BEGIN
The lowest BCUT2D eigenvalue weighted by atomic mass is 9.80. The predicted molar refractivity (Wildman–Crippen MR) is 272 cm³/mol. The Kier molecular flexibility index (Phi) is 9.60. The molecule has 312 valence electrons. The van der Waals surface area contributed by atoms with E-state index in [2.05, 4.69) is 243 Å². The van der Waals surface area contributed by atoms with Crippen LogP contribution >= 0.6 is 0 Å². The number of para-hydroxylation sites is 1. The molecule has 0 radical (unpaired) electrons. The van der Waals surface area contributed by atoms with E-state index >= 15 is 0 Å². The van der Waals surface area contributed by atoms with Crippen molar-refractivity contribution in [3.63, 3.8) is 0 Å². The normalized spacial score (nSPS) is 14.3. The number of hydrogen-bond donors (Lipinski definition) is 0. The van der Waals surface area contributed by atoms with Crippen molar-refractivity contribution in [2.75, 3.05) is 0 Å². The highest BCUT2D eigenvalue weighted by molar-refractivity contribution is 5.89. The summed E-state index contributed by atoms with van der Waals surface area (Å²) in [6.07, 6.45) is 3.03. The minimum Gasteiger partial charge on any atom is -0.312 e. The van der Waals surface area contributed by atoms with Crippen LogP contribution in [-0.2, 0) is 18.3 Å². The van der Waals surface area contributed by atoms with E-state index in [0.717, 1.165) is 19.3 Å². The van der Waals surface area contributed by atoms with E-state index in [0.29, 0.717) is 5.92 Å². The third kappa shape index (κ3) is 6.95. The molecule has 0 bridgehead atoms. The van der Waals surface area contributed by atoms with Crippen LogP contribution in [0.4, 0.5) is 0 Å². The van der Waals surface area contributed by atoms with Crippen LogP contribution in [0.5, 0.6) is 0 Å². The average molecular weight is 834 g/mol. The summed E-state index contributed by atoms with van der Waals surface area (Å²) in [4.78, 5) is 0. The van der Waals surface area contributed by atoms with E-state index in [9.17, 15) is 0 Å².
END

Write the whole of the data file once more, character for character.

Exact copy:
The lowest BCUT2D eigenvalue weighted by atomic mass is 9.80. The predicted molar refractivity (Wildman–Crippen MR) is 272 cm³/mol. The Kier molecular flexibility index (Phi) is 9.60. The molecule has 312 valence electrons. The van der Waals surface area contributed by atoms with E-state index in [2.05, 4.69) is 243 Å². The van der Waals surface area contributed by atoms with Crippen LogP contribution >= 0.6 is 0 Å². The number of para-hydroxylation sites is 1. The molecule has 0 radical (unpaired) electrons. The van der Waals surface area contributed by atoms with E-state index >= 15 is 0 Å². The van der Waals surface area contributed by atoms with Crippen molar-refractivity contribution in [3.63, 3.8) is 0 Å². The normalized spacial score (nSPS) is 14.3. The number of hydrogen-bond donors (Lipinski definition) is 0. The van der Waals surface area contributed by atoms with Crippen molar-refractivity contribution in [2.75, 3.05) is 0 Å². The highest BCUT2D eigenvalue weighted by molar-refractivity contribution is 5.89. The summed E-state index contributed by atoms with van der Waals surface area (Å²) in [6.07, 6.45) is 3.03. The minimum Gasteiger partial charge on any atom is -0.312 e. The van der Waals surface area contributed by atoms with Crippen LogP contribution in [-0.2, 0) is 18.3 Å². The van der Waals surface area contributed by atoms with E-state index in [0.717, 1.165) is 19.3 Å². The van der Waals surface area contributed by atoms with E-state index in [0.29, 0.717) is 5.92 Å². The third kappa shape index (κ3) is 6.95. The molecule has 0 bridgehead atoms. The van der Waals surface area contributed by atoms with Crippen LogP contribution in [0.4, 0.5) is 0 Å². The van der Waals surface area contributed by atoms with Crippen LogP contribution in [0.5, 0.6) is 0 Å². The average molecular weight is 834 g/mol. The summed E-state index contributed by atoms with van der Waals surface area (Å²) in [4.78, 5) is 0. The van der Waals surface area contributed by atoms with E-state index in [9.17, 15) is 0 Å².